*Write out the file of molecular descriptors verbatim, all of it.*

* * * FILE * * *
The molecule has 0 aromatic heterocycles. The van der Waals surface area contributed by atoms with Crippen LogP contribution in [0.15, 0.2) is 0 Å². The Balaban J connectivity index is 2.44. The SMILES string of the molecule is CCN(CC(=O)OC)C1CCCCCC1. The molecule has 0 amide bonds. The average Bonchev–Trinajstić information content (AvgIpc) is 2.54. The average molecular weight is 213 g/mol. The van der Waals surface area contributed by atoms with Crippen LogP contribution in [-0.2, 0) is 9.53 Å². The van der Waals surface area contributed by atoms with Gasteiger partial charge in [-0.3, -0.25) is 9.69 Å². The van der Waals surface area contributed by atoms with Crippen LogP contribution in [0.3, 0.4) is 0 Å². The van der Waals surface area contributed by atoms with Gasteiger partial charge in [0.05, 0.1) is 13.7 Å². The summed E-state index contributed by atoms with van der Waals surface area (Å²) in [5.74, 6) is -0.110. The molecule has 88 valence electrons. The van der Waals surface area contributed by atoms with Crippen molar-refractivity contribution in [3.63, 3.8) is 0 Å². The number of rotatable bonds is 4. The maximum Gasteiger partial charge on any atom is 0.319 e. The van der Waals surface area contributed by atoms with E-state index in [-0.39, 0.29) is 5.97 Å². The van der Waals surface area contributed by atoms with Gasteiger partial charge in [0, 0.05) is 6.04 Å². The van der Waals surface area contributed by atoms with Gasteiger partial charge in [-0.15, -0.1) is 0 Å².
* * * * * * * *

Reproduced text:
The molecule has 0 aromatic heterocycles. The van der Waals surface area contributed by atoms with Crippen LogP contribution in [0.15, 0.2) is 0 Å². The Balaban J connectivity index is 2.44. The SMILES string of the molecule is CCN(CC(=O)OC)C1CCCCCC1. The molecule has 0 amide bonds. The average Bonchev–Trinajstić information content (AvgIpc) is 2.54. The average molecular weight is 213 g/mol. The van der Waals surface area contributed by atoms with Crippen LogP contribution in [-0.2, 0) is 9.53 Å². The van der Waals surface area contributed by atoms with Gasteiger partial charge in [-0.3, -0.25) is 9.69 Å². The van der Waals surface area contributed by atoms with Crippen LogP contribution in [0.3, 0.4) is 0 Å². The van der Waals surface area contributed by atoms with Gasteiger partial charge in [0.05, 0.1) is 13.7 Å². The summed E-state index contributed by atoms with van der Waals surface area (Å²) in [5.74, 6) is -0.110. The molecule has 88 valence electrons. The van der Waals surface area contributed by atoms with Crippen molar-refractivity contribution in [3.63, 3.8) is 0 Å². The number of rotatable bonds is 4. The maximum Gasteiger partial charge on any atom is 0.319 e. The van der Waals surface area contributed by atoms with E-state index in [-0.39, 0.29) is 5.97 Å². The van der Waals surface area contributed by atoms with Gasteiger partial charge in [0, 0.05) is 6.04 Å². The van der Waals surface area contributed by atoms with Gasteiger partial charge in [-0.15, -0.1) is 0 Å².